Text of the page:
HDTV Buying Guide
HDTV, or high Definition Television, has been making waves ever since its inception in the recent times; and with leading manufacturers now presenting their offerings at very affordable prices, the demand for such television sets is increasing. But what is so unique about this technology, and what all must be considered before buying an HDTV set for yourself? Let’s find out.
What is HDTV?
The main reason why HDTV pictures are so much better than regular televisions is because of their resolution, or picture detail. The standard picture that is transmitted to our televisions today has around 480 visible lines of detail. Compare that to an HDTV’s 1080 lines, and you will know why the picture quality is so striking. Particularly on bigger screen sizes, HDTV is far ahead of normal televisions.
HDTVs come in three resolutions, known as 1080p, 1080i and 720p. 1080i has more pixels than 720p, but the latter has a progressive scan format that delivers a smoother image that displays a better picture during moving images. Talking of 1080p, it is an amalgamation of the high resolution of 1080i with the progressive scan technology of the 720p. However, apart from Blu-Ray video content, few recent video games, and select video-on-demand programs, no major network is offering 1080p broadcasts. Nonetheless, all three formats are many levels above standard television in terms of quality, and very few would be able to pick the difference between the three.
Standard television and DVDs on HDTV
Standard TV signals might be a bit of a bad surprise for those who are purchasing an HDTV for the first time, as an HD signal needs to be fed into the TV for you to fully experience the magic. This is mainly because HDTVs are bigger and show more distortions on regular channel reception. And while some HDTVs might be capable of improving low-quality pictures, the difference is not a ground-breaking one, and you can’t view the perfect picture without a compatible signal.
Unlike regular television, viewing DVDs is an excellent treat for the eyes on an HDTV! Many recent DVD players come with built-in upconversion processing, designed to convert DVDs into HD resolution, but this is not a very significant change from regular DVD viewing.
Types of HDTVs
- Direct view
This kind of HDTVs have a single picture tube, and are the smallest in size (27”-36”) among all types of HDTVs. Since this is the starting range of HDTVs, they are also the cheapest ones. Further, most of the TVs that fall under this category are analog, and not every direct view television is an HDTV.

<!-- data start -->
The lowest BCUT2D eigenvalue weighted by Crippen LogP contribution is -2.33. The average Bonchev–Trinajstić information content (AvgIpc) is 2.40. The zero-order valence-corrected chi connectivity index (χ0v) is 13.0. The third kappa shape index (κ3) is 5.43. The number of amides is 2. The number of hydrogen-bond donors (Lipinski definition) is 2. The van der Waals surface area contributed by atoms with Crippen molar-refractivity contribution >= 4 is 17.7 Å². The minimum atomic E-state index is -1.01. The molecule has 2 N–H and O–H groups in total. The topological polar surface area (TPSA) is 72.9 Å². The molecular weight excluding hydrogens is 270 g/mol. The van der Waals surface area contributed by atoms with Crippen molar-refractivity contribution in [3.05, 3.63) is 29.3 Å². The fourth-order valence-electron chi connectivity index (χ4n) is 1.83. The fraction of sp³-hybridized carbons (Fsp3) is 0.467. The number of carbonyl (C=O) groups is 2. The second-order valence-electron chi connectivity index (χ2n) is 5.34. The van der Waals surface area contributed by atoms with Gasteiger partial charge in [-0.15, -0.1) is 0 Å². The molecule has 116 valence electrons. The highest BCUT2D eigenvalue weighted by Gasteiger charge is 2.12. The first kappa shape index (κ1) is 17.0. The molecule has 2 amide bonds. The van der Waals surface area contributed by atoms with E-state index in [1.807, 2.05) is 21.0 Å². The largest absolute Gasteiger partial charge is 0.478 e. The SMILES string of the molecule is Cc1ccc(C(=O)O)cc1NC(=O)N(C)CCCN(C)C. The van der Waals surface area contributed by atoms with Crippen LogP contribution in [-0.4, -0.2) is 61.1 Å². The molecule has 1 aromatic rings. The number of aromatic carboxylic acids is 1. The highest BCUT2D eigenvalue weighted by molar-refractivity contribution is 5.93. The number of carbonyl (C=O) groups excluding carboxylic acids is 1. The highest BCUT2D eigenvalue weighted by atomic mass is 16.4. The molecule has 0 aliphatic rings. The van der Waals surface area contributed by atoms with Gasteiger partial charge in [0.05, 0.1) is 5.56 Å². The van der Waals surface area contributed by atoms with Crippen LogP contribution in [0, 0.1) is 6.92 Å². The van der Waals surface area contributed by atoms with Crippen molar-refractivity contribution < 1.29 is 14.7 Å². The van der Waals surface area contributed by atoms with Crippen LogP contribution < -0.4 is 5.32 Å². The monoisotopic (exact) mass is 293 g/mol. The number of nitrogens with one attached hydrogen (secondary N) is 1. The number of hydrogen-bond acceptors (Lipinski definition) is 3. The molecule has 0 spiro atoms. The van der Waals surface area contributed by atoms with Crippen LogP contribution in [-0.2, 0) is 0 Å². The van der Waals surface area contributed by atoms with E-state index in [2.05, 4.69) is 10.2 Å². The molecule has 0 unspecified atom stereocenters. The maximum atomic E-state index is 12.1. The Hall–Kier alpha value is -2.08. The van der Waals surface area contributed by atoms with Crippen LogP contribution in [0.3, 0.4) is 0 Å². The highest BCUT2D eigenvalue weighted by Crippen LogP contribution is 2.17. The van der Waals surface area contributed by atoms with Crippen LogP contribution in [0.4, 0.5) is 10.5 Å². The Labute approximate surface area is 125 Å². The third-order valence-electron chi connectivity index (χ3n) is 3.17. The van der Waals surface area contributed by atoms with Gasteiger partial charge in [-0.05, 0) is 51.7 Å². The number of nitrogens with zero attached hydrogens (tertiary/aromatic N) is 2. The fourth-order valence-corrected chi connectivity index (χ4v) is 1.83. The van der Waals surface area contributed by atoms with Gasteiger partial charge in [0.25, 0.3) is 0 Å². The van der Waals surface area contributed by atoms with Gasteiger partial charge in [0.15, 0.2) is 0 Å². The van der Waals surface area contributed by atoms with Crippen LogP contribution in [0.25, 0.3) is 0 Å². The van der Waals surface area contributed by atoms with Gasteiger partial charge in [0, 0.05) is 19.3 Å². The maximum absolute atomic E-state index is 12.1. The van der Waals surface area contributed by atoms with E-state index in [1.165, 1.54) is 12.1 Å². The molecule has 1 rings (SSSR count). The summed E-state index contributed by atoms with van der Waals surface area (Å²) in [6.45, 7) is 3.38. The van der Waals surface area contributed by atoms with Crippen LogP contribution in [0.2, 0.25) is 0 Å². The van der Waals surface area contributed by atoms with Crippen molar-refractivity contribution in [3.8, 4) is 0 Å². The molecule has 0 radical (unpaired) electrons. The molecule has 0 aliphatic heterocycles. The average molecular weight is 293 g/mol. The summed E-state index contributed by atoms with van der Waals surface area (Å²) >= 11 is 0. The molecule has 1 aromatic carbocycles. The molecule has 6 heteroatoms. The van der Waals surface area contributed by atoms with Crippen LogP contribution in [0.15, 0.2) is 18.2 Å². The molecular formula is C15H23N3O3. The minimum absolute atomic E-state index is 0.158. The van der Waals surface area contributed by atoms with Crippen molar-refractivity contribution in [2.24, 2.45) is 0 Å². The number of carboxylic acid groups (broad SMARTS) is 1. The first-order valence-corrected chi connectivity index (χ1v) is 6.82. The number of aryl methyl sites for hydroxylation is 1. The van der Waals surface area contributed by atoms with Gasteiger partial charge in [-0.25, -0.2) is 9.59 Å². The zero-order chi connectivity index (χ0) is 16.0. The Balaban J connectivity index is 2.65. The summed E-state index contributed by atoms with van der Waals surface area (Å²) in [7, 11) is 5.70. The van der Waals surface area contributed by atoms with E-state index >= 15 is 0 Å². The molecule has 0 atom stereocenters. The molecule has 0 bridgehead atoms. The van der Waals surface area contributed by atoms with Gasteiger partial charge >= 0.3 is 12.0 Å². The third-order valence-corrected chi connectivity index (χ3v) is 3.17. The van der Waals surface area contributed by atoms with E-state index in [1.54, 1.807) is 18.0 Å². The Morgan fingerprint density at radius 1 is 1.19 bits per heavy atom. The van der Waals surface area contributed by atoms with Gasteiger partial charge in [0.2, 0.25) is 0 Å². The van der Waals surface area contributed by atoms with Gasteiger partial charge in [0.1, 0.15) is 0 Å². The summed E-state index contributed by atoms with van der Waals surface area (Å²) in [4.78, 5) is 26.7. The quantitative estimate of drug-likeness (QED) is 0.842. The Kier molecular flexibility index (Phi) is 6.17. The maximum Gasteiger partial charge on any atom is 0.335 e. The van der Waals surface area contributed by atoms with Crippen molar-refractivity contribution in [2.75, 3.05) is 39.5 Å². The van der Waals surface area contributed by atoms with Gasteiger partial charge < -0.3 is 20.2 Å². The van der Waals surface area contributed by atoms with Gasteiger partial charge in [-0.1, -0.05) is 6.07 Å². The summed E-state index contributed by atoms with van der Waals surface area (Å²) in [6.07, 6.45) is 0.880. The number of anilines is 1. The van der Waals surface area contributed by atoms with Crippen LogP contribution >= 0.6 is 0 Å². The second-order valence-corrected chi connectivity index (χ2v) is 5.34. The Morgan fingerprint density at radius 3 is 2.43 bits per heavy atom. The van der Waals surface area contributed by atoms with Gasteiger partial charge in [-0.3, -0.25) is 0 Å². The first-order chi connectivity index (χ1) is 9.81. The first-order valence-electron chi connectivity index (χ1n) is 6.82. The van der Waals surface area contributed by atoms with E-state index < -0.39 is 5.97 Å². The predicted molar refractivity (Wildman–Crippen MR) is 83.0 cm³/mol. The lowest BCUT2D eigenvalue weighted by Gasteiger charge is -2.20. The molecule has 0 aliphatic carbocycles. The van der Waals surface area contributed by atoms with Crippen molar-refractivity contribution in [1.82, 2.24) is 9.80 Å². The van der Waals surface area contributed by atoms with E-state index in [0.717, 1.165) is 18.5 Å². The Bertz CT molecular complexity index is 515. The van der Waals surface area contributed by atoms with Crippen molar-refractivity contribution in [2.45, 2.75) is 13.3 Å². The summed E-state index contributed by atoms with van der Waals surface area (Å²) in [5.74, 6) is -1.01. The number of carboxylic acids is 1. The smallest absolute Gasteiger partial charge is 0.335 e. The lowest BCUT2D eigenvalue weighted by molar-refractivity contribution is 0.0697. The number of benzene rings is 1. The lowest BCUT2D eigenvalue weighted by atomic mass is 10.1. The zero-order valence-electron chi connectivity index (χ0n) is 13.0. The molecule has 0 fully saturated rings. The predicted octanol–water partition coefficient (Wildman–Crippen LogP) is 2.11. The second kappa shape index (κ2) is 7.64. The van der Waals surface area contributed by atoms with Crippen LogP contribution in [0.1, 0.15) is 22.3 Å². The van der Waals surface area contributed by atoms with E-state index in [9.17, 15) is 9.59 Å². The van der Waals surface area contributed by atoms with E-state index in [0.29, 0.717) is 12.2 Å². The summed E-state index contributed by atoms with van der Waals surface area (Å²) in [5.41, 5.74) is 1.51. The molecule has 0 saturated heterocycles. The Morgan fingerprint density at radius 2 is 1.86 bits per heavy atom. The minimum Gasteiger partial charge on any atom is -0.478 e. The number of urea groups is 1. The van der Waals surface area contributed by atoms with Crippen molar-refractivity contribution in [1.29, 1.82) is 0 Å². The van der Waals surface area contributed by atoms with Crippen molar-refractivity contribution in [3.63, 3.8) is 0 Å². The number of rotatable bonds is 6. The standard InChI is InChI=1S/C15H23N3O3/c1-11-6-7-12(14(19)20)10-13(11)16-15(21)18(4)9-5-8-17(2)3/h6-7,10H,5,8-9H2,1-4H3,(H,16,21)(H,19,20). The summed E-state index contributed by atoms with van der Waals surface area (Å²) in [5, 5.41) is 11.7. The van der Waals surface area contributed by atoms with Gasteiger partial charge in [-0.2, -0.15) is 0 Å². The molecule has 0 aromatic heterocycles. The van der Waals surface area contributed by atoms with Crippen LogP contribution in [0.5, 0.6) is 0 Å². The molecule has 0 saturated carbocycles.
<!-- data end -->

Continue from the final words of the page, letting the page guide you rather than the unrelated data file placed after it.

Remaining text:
This kind of televisions can be any of the two; widescreen or non-widescreen. The former have an aspect ratio (length-breadth ratio) of 16:9, similar to widescreen DVD, or the kind of picture you would see in a movie theater. The other type of direct view, i.e., non-widescreen, have an aspect ratio of 4:3, normally found in old TVs.
Widescreen TVs are generally the best for viewing new age channels as well as any of the numerous widescreen sports telecasts, while non-widescreen sets are better for viewing channels with analog reception.
One of the drawbacks of this kind of television is that there are not enough perforations on the shadow mask at the front of the tube to display an HDTV format on the maximum/optimum resolution.
- Rear and Front projection
Rear projection HDTVs are basically the bigger sized of the entire lot, as screen sizes vary from 40 inches to as much as 82 inches. However, the uniqueness here is that the smallest sized rear projection TV produces the best picture.
The science behind these TVs is that a trio of cathode ray tubes and optics is used for the display. However, the negative point of this kind of televisions is that the tubes need to be aligned to achieve the best results. They are also sensitive to burn-ins from playing video games. However, in case you are willing to spend more, RPTVs coming with micro-display light engines can effectively take care of all these problems; TVs built on the Digital Light Processing platform use micro mirror chips for display, while LCDs use liquid crystals, thereby reducing the size and weight drastically, while giving flawless picture.